Wackiness is abounding at Playhouse on Park with their summer production of The complete works of William Shakespeare (abridged). The show is two hours of amusing diversion with elements of farce, vaudeville and, especially, bad puns. Audience members do not need to be Shakespearean scholars to enjoy the production, but it helps immensely to have at least a passing knowledge of two of The Bard’s greatest works—Romeo and Juliet and Hamlet. All his plays are skewered, dissected, and minimalized at a sometimes breakneck speed. There is not much in a chronological presentation of the works. Basically, the flow is an abbreviated Romeo and Juliet, 34 other works, and then ending with a revved-up, if somewhat unnecessarily elongated, version of Hamlet.
|Hanna Cheek, Rich Hollman, and Sean Harris from The complete works of William Shakespeare (unabridged) at Playhouse on Park, through July 30th. Photo: Curt Henderson.|
Playwrights Adam Long, Daniel Singer, and Jess Winfield have mined the Bard’s plays to produce a creative, inventive, and raucous piece of theater. Their one musical interlude, an Othello folk song, is one of the highlights of the show. Viewers, however, with no familiarity of any of Shakespeare’s output will be somewhat befuddled by the antics on and off-stage. The authors, according to the program notes, have made “the piece adaptable—to locale, the latest news or gossip, and most of all the personalities of the actors.” There are many social media references, next door’s restaurant A.C. Petersen is mentioned prominently, and the current political climate doesn’t escape being zinged. Some of the home-grown references could have been excised such as hawking subscriptions for the theater’s upcoming 9th season. In fact, the entire production could have been trimmed to a mere streamlined 90-minute show as opposed to two hours with an intermission.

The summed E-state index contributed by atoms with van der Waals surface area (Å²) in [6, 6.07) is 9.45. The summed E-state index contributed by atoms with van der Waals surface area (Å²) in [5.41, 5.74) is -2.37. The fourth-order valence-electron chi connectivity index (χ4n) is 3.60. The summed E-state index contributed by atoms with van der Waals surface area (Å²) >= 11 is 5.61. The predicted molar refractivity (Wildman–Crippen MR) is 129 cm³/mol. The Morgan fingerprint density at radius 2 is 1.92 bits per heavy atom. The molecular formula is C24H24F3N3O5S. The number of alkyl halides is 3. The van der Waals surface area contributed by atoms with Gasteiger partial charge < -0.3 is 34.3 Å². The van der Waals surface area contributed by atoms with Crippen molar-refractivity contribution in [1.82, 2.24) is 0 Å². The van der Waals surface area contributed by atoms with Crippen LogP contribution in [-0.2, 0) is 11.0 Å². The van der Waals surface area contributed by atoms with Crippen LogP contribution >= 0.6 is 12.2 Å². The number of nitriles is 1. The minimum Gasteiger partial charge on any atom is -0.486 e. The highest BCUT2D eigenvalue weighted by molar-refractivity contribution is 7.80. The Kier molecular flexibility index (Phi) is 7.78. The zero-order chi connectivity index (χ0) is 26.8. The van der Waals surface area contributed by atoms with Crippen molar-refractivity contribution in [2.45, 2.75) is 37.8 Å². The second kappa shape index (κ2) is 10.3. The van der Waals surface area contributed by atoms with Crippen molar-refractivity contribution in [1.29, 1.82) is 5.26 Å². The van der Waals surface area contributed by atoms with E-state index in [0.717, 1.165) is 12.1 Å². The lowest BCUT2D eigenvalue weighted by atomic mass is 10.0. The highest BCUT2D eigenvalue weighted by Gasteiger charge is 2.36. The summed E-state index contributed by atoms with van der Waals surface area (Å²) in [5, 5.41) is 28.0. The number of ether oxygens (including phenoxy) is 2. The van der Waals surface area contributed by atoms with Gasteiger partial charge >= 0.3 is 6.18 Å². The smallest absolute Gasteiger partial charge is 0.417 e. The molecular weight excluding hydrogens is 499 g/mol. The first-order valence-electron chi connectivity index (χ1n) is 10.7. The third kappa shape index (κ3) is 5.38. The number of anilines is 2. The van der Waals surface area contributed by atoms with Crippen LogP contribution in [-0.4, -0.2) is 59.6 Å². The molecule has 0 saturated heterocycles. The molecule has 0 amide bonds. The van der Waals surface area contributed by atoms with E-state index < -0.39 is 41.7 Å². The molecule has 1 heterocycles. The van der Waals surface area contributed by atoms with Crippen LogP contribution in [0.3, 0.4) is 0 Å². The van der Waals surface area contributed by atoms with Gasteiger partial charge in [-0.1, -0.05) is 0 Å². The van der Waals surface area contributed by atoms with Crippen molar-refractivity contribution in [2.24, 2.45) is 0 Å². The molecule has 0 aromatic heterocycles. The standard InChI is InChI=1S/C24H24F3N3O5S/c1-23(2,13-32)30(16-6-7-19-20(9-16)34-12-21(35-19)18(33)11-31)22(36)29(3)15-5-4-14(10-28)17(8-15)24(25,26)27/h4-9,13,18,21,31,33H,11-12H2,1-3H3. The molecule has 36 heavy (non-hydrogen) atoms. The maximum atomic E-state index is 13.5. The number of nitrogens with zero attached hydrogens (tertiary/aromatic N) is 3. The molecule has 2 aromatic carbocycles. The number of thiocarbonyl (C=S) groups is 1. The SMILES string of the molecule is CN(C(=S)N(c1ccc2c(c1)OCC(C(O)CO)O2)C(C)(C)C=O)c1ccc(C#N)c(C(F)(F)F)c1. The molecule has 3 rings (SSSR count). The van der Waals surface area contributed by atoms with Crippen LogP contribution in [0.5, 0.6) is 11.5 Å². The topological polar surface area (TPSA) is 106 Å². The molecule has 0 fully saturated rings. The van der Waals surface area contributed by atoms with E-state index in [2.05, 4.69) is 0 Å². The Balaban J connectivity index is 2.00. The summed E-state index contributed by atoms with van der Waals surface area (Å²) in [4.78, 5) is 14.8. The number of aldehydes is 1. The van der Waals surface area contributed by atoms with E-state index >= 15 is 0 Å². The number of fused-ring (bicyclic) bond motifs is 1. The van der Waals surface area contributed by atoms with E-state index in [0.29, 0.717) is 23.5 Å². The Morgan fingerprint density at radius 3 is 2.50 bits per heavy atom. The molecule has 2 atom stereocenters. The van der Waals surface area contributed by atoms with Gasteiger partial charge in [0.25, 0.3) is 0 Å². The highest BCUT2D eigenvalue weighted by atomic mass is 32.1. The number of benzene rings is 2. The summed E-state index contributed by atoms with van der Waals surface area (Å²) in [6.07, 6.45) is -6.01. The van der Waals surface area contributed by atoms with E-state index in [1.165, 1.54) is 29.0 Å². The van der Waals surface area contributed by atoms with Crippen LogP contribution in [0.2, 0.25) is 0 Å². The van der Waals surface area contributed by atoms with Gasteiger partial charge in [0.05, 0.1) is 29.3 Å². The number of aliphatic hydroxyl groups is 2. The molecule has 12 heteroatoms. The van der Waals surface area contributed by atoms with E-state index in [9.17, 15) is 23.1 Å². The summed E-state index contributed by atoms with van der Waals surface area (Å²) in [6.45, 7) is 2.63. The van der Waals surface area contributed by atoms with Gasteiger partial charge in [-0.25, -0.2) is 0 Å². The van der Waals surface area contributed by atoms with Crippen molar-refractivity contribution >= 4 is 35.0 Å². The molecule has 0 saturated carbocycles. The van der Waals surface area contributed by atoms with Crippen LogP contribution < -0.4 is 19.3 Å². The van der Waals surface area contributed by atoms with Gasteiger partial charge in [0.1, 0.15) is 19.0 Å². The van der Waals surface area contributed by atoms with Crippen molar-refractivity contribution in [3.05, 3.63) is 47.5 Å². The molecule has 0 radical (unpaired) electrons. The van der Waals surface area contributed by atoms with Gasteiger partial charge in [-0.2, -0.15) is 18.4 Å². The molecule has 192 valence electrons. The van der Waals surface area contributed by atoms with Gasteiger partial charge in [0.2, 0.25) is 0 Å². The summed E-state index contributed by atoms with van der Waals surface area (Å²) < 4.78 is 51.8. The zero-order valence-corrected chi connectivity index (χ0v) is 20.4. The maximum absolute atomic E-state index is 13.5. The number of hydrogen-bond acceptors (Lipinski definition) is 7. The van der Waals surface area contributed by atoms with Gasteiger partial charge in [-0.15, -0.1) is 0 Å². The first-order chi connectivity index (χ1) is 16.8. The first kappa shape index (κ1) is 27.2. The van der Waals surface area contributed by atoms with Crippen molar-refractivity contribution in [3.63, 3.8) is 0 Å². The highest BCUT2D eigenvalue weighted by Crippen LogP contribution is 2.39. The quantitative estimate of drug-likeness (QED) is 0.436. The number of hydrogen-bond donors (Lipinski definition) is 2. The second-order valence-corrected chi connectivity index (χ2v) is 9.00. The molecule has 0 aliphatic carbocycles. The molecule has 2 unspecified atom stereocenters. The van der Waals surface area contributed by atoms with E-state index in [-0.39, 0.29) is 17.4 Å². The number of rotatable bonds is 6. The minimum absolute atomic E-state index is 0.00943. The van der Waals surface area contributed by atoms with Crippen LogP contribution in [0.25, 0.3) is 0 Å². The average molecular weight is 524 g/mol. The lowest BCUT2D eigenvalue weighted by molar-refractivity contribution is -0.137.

|Rich Hollman and Hanna Cheek from The complete works of William Shakespeare (abridged) at Playhouse on Park through June 30th. Photo: Curt Henderson.|
The actors--Hanna Cheek, Rich Hollman, and Sean Harris—playing thespians playing themselves have an infectious chemistry, which provides merriment for themselves and audience alike. They literally attack their roles with aplomb and a joyful passion. With the lightning speed of the production, however, it is sometimes hard to understand the verbal articulations on the compact stage.
Director Tom Ridgely literally runs the cast ragged as the troupe bounds from one end of the theater—and I mean theater—to the other. He has them rolling on the floor, locked in spirited combat, and interacting with the audience. Costume changes are lightning quick as Mr. Ridgely pulls out all the stops to entertain. One of the challenges of the Playhouse theater is its three-sided configuration, which requires the cast occasionally speaking with their backs to the audience. Minimizing this necessity would allow for more harmonious inclusion of the audience.
The complete works of William Shakespeare (abridged), a merry time with The Bard, through July 30th.